Country clubs face an ever-evolving landscape of challenges and opportunities in their pursuit of providing exceptional experiences to members and ensuring financial sustainability. One key area where country clubs can benefit significantly is golf course agronomy, which plays a pivotal role in member satisfaction and overall profitability.
Private golf clubs have long been a symbol of exclusivity and luxury in the world of golf. However, as we enter 2023, these once-thriving institutions are facing significant challenges. In this article, we will explore the top three reasons why private golf clubs are struggling in 2023 and what they can do to adapt and thrive in an evolving golf landscape.
So, lot’s of clubs can’t (or won’t) shell out 6-figures for a full service management contract – for good reason in many cases…
But in a lot of markets, it’s becoming harder and harder for stand-alone clubs to compete in terms of economies of scale and buying power…
So what can the “little guys” do to contain costs?
In today’s Golf Course Owner and Operator’s Forum, we’re discussing how to market your golf facility.
I’m leading a discussion on strategies that golf courses typically fail to consider. Golf is what we call a “Considered” buying process. The time it takes to usher someone along the customer lifecycle from stranger to loyal customer is often considerable – 2 to 6 months or more.
Data in the golf industry is completely fragmented. There are more than 20 major point of sale systems (think cash registers with accounting software)…and they don’t speak the same language.
There’s really no system of aggregating and using big customer data in the golf business…until now.
John Brown discusses the options that struggling and underperforming golf courses have. The first big misconception is that professional advice and exploratory conversations only come with hard sales pitches for club management contracts. This isn’t the case at all.
The logic first step to take is to pick up the phone and call a consulting or golf management company. KPI Golf offers free phone consultations, investing hours in learning about the club’s challenges and assessing best fit.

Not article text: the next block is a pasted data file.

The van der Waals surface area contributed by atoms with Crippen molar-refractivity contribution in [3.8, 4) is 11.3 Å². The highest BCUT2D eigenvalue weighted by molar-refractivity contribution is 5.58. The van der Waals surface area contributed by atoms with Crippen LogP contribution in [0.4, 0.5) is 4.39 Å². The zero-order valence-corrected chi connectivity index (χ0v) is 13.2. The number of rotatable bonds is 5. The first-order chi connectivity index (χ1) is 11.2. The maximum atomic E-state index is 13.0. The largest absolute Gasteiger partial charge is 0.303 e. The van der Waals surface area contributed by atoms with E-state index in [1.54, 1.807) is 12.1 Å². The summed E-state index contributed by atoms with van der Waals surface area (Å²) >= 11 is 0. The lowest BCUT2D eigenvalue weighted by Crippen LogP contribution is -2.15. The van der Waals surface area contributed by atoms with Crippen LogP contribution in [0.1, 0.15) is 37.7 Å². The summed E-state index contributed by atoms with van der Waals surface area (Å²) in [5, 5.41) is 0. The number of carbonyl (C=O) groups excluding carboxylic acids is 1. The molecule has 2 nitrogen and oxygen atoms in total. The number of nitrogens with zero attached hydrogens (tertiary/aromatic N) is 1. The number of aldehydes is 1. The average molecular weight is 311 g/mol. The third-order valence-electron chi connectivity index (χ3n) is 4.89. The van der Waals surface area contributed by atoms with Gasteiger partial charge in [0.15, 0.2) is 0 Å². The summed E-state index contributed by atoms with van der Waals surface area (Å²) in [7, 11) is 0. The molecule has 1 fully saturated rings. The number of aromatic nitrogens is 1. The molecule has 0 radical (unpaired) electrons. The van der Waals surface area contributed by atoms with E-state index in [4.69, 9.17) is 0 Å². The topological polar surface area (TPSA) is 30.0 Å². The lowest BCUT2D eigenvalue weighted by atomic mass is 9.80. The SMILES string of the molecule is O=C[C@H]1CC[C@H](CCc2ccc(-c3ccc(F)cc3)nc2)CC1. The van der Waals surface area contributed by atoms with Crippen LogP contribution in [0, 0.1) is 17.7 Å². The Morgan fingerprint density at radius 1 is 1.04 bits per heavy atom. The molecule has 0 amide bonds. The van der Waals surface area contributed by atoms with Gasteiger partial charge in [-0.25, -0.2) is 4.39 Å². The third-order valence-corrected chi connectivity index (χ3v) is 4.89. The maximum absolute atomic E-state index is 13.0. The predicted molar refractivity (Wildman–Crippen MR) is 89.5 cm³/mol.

Country clubs bringing in outside management do so in one of two major ways:
1. They recognize they need help and expertise to help them move forward optimally.
2. A firm offers to inject some capital over time in exchange for ownership stake in the club (equity vs. non-equity). Read more
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Email me or hit me up through Twitter (@caseybourque) or social media and I’ll make sure I help you out. Look for live Q&A sessions and call-ins. Subscribe on your favorite podcast platform to get Golf Essentials every day.
John Brown, Sr. is back and ready to compete with his former company, Brown Golf Management.
His new company, KPI Golf Management, will seek third-party management contracts, consulting work and leasing, mostly with private clubs. Read more
Article published Dec. 11, 2018
by John A. Brown Jr. – Principal, KPI Golf Management | firstname.lastname@example.org
The economy has been frothy for a long time now. Baby Boomers are retiring and playing a ton of golf…but neither will last forever.
This article is aimed at helping golf courses in tight markets to win market share while you still can, offset your senior players as they begin aging out of the system, and survive the next wave of golf course closings.
Why Today’s “Land Grab” is Your Chance to Win in Tomorrow’s Economic Downturn
Facility: 18 Hole golf club with small clubhouse
Location: Resort area in the Southeastern United States
Ownership: Member owned
Focus: Growing revenues while trimming operating expenses
About: A small annual budget of $850,000, but a great public golf course with small food and beverage operation. A typical story after the market downturn – the club was originally built as part of a moderately priced housing development that had long since been sold out. This facility was losing money.
Facility: 18-hole championship course, fitness center, large pool complex, indoor and outdoor golf practice facilities, multiple restaurants with catering.
Location: Southwestern United States
Ownership: Formerly owned privately until membership group purchased the club in the mid-2000’s.
Focus: Cost Containment
About: This club was struggling to break even financially despite a rich history and strong local reputation. With so many amenities and club assets, there were a few major, and unique hurdles that we needed to overcome to be successful.
Facility: 18-Hole championship golf course, indoor and outdoor pools, indoor and outdoor tennis, large fitness center, and multiple dining and catering venues.
Location: Northern New England
Ownership: Formerly developer owned. Membership group bought golf course and facilities out of bankruptcy.
Focus: Pivoting club operations for a locally underserved private golf market
About: This was a developer owned private facility that went through bankruptcy. It has world class amenities and a great golf course designed by a famous architect. The current membership group bought the golf course and facilities out of bankruptcy.
Facility: Private Full Service Country Club on a Barrier Island
Location: Southeastern United States
Ownership: Member Owned
Focus: Financial Turnaround & Cost Containment
About: Club offers 18 holes of top-end golf, beaches, pools, tennis, fine and casual dining, property ownership, equestrian, and other amenities in a secluded private island environment. Despite a roster of over 900 club members, this facility was bleeding money. The annual operating budget of $20 million was sinking this extraordinary place slowly but surely.